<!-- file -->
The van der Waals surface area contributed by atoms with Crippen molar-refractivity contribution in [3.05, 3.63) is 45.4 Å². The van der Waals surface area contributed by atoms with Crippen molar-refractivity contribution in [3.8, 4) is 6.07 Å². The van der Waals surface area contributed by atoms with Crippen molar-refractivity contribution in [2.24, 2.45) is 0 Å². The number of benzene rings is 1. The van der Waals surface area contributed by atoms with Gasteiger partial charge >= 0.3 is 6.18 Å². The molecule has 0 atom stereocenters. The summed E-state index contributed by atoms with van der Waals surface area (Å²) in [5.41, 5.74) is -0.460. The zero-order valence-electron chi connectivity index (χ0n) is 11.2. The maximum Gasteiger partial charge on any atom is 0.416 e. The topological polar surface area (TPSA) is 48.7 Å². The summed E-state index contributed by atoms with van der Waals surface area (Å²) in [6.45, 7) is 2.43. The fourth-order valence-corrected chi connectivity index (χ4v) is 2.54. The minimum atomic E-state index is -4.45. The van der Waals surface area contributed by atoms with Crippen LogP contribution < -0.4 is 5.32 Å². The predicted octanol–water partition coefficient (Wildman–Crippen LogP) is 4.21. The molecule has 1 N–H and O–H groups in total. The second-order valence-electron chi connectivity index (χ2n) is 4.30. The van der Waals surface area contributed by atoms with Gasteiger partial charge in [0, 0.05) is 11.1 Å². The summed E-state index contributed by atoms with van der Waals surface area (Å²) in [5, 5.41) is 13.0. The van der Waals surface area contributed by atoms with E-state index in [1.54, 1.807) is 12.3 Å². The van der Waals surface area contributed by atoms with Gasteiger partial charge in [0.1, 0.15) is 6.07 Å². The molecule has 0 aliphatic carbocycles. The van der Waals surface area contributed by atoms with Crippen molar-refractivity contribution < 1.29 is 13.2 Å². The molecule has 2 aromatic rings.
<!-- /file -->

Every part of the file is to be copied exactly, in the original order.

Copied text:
The van der Waals surface area contributed by atoms with Crippen molar-refractivity contribution in [3.05, 3.63) is 45.4 Å². The van der Waals surface area contributed by atoms with Crippen molar-refractivity contribution in [3.8, 4) is 6.07 Å². The van der Waals surface area contributed by atoms with Crippen molar-refractivity contribution in [2.24, 2.45) is 0 Å². The number of benzene rings is 1. The van der Waals surface area contributed by atoms with Gasteiger partial charge >= 0.3 is 6.18 Å². The molecule has 0 atom stereocenters. The summed E-state index contributed by atoms with van der Waals surface area (Å²) in [5.41, 5.74) is -0.460. The zero-order valence-electron chi connectivity index (χ0n) is 11.2. The maximum Gasteiger partial charge on any atom is 0.416 e. The topological polar surface area (TPSA) is 48.7 Å². The summed E-state index contributed by atoms with van der Waals surface area (Å²) in [6.45, 7) is 2.43. The fourth-order valence-corrected chi connectivity index (χ4v) is 2.54. The minimum atomic E-state index is -4.45. The van der Waals surface area contributed by atoms with Crippen LogP contribution < -0.4 is 5.32 Å². The predicted octanol–water partition coefficient (Wildman–Crippen LogP) is 4.21. The molecule has 1 N–H and O–H groups in total. The second-order valence-electron chi connectivity index (χ2n) is 4.30. The van der Waals surface area contributed by atoms with Gasteiger partial charge in [0, 0.05) is 11.1 Å². The summed E-state index contributed by atoms with van der Waals surface area (Å²) in [5, 5.41) is 13.0. The van der Waals surface area contributed by atoms with E-state index in [1.54, 1.807) is 12.3 Å². The van der Waals surface area contributed by atoms with Gasteiger partial charge in [0.1, 0.15) is 6.07 Å². The molecule has 0 aliphatic carbocycles. The van der Waals surface area contributed by atoms with Crippen molar-refractivity contribution < 1.29 is 13.2 Å². The molecule has 2 aromatic rings.